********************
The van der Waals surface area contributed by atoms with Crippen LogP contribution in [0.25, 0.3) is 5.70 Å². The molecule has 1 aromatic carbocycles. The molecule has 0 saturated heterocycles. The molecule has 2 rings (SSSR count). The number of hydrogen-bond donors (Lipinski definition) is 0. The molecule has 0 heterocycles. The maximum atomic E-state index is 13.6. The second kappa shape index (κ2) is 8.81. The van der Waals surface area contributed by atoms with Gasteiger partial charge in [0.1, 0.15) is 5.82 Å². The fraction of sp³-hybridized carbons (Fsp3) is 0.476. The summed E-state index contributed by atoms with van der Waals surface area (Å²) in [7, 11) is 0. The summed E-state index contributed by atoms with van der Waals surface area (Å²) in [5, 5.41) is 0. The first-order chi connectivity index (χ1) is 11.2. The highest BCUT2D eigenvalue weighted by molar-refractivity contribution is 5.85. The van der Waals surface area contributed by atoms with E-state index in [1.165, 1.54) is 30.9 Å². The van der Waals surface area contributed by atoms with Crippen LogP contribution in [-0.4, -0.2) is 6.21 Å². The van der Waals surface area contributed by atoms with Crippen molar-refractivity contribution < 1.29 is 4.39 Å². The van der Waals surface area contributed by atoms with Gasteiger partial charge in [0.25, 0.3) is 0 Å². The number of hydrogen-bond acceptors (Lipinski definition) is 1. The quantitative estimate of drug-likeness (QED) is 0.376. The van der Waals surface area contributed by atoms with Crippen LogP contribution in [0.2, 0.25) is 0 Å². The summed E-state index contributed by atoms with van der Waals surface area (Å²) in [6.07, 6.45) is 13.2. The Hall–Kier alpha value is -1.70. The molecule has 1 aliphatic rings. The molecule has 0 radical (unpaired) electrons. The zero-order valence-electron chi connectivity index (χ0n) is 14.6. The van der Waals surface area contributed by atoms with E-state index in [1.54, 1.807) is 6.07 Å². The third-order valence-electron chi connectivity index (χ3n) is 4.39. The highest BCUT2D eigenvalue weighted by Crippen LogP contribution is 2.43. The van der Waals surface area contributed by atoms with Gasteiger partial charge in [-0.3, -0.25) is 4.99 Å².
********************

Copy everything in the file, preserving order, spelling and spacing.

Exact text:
The van der Waals surface area contributed by atoms with Crippen LogP contribution in [0.25, 0.3) is 5.70 Å². The molecule has 1 aromatic carbocycles. The molecule has 0 saturated heterocycles. The molecule has 2 rings (SSSR count). The number of hydrogen-bond donors (Lipinski definition) is 0. The molecule has 0 heterocycles. The maximum atomic E-state index is 13.6. The second kappa shape index (κ2) is 8.81. The van der Waals surface area contributed by atoms with Gasteiger partial charge in [0.1, 0.15) is 5.82 Å². The fraction of sp³-hybridized carbons (Fsp3) is 0.476. The summed E-state index contributed by atoms with van der Waals surface area (Å²) in [7, 11) is 0. The summed E-state index contributed by atoms with van der Waals surface area (Å²) in [5, 5.41) is 0. The first-order chi connectivity index (χ1) is 11.2. The highest BCUT2D eigenvalue weighted by molar-refractivity contribution is 5.85. The van der Waals surface area contributed by atoms with E-state index in [1.165, 1.54) is 30.9 Å². The van der Waals surface area contributed by atoms with Crippen LogP contribution in [-0.4, -0.2) is 6.21 Å². The van der Waals surface area contributed by atoms with Crippen molar-refractivity contribution < 1.29 is 4.39 Å². The van der Waals surface area contributed by atoms with Gasteiger partial charge in [0.25, 0.3) is 0 Å². The number of hydrogen-bond acceptors (Lipinski definition) is 1. The quantitative estimate of drug-likeness (QED) is 0.376. The van der Waals surface area contributed by atoms with Crippen LogP contribution in [0.2, 0.25) is 0 Å². The summed E-state index contributed by atoms with van der Waals surface area (Å²) in [6.07, 6.45) is 13.2. The Hall–Kier alpha value is -1.70. The molecule has 1 aliphatic rings. The molecule has 0 radical (unpaired) electrons. The zero-order valence-electron chi connectivity index (χ0n) is 14.6. The van der Waals surface area contributed by atoms with E-state index in [1.54, 1.807) is 6.07 Å². The third-order valence-electron chi connectivity index (χ3n) is 4.39. The highest BCUT2D eigenvalue weighted by Crippen LogP contribution is 2.43. The van der Waals surface area contributed by atoms with Gasteiger partial charge in [-0.3, -0.25) is 4.99 Å².